Reports from Brazil this morning suggest that MLS teams could be invited to participate in the Copa Libertadores in 2015.
Lancenet are suggesting that meetings are scheduled by South America’s CONMEBOL during the upcoming Confederations Cup in June, to see if MLS teams can be admitted into the prestigious club tournament.
It has been mused in the past that MLS teams could join the tournament, but this seems like the biggest indication yet that it could get the go ahead. However reportedly the biggest stumbling block would be with finances.
That said, would MLS gain much from competing in Libertadores and leaving the CONCACAF Champions League? In terms of quality, the former is undoubtedly superior and would push MLS’ elite to new limits on the international stage. So in terms of player development, MLS would be taken much more seriously if it could compete with powerhouses from Argentina and Brazil on a regular basis. And the level in MLS could rise and some of the best talent in South America would look at a move to MLS more favorably, if teams were competing in the Libertadores.
But on the flip side, the travel times would be a hindrance. Some trips to Uruguay, southern Argentina, Chile and Peru would be arduous and would demand plenty of rescheduling in MLS fixtures. But as we saw with the LA Galaxy and Seattle Sounders run to the CONCACAF semifinals this season, MLS officials are willing to reschedule games to give the leagues teams a better chance of winning on the international stage. So it might work.
MLS joining the Copa Libertadores would be a huge step up from CCL, but would it be worth it financially? I suspect once those numbers are crunched, we will hear a lot more about the possibility of the Galaxy and Seattle taking on the likes of Boca Juniors and Corinthians. That sounds pretty awesome. Club Tijuana has proven Liga MX sides can cut it in Libertadores, so why can’t the best teams in MLS follow their lead?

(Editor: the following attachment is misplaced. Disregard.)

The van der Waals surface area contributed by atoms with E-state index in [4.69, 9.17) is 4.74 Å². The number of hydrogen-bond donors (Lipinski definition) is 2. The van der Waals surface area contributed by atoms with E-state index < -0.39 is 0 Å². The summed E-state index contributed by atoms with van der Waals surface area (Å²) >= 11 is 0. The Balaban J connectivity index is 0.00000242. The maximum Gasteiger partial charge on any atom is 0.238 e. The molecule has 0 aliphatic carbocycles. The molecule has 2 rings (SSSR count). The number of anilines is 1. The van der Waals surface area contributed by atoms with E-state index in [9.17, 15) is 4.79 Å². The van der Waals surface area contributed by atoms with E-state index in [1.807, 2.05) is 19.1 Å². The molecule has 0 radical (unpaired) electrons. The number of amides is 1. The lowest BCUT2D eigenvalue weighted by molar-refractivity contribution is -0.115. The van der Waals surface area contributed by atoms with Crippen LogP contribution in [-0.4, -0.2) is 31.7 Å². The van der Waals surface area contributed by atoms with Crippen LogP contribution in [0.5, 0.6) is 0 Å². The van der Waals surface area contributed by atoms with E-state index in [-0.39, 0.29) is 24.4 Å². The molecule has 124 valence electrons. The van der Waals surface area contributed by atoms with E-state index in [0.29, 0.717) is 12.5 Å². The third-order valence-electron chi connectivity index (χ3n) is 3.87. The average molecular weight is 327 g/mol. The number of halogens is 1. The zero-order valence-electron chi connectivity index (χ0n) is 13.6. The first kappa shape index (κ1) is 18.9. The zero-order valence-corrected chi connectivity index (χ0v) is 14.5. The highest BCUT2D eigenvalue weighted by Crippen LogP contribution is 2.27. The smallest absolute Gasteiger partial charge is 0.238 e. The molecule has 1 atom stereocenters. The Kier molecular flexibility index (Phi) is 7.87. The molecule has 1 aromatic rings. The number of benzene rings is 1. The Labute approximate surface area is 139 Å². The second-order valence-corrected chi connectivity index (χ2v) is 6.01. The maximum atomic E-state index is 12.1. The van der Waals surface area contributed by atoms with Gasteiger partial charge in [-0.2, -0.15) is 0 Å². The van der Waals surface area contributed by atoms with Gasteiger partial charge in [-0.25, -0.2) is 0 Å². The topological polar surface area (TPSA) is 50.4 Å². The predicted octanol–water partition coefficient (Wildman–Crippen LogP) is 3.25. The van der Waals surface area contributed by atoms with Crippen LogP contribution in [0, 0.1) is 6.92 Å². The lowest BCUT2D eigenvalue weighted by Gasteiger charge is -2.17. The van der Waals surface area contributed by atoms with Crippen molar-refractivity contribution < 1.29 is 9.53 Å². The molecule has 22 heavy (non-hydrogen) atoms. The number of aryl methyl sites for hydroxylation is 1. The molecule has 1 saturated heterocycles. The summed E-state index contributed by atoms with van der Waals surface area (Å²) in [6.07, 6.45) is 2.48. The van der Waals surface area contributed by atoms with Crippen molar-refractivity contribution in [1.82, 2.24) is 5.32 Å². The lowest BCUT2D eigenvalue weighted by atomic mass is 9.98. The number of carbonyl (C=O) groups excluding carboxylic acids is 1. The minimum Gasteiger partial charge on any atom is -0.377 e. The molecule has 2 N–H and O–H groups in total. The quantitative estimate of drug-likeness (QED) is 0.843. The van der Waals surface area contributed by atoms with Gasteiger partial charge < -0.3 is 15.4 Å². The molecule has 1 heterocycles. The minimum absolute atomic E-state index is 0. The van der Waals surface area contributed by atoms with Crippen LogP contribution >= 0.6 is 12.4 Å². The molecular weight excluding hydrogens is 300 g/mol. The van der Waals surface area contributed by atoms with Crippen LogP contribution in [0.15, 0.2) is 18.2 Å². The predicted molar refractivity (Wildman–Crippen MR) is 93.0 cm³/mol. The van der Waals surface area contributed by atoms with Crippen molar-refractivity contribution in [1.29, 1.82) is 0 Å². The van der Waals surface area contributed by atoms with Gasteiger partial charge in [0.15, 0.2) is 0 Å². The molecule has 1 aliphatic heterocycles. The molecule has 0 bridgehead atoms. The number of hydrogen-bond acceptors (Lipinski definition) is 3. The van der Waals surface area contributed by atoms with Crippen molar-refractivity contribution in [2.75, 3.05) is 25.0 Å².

In some ways absence makes the heart grow fonder, but it seems Sir Alex Ferguson‘s life after Manchester United has been filled with second guessing.
Whether the sales of Paul Pogba and Gerard Pique or the appointment of David Moyes, “Fergie” apparently can’t rest on his title-winning laurels.
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One thing that seems to bug him more than anything, though, is the idea that he hand-picked David Moyes to be his successor, and should be responsible for his failings.
In a new documentary, Ferguson both defends the appointment of Moyes and explains the process behind his choice.
From the BBC:
“I don’t think we made a mistake at all. I think we chose a good football man,” Ferguson says. “Unfortunately it didn’t work for David.
“Jose Mourinho was going back to Chelsea, Carlo Ancelotti was going to Real Madrid, Jurgen Klopp had signed a contract with Dortmund, Louis Van Gaal was staying with Holland for the World Cup.”
The article also makes another key point, according to Ferguson: the manager claims he only gave United a few months notice that he’d be stepping down. That certainly didn’t provide a lot of lead time to secure a big boss.
What do you make it of it? If your answer is, “When can we stop talking about Moyes and United?” I tend to be with you, but it’s a talking point.
Lionel Messi will not face charges that he and his father defrauded the government in millions of unpaid taxes, though his father is not so lucky.
Messi’s father, Jorge, could face 18 months in jail and an approximate $2.25 million fine despite a voluntary payment of $5.5 million in 2013 to “correct” the missed taxes.
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The Barcleona star had plead ignorance to the charges, something that failed to impress prosecutors. But, it apparently worked out in his favor on Tuesday.
From the BBC:
Prosecutors allege that Jorge avoiding paying tax on his son’s earnings by using offshore companies in Belize and Uruguay between 2007 and 2009.
Messi’s lawyers argued that the player had “never devoted a minute of his life to reading, studying or analysing” the contracts, El Pais newspaper reported.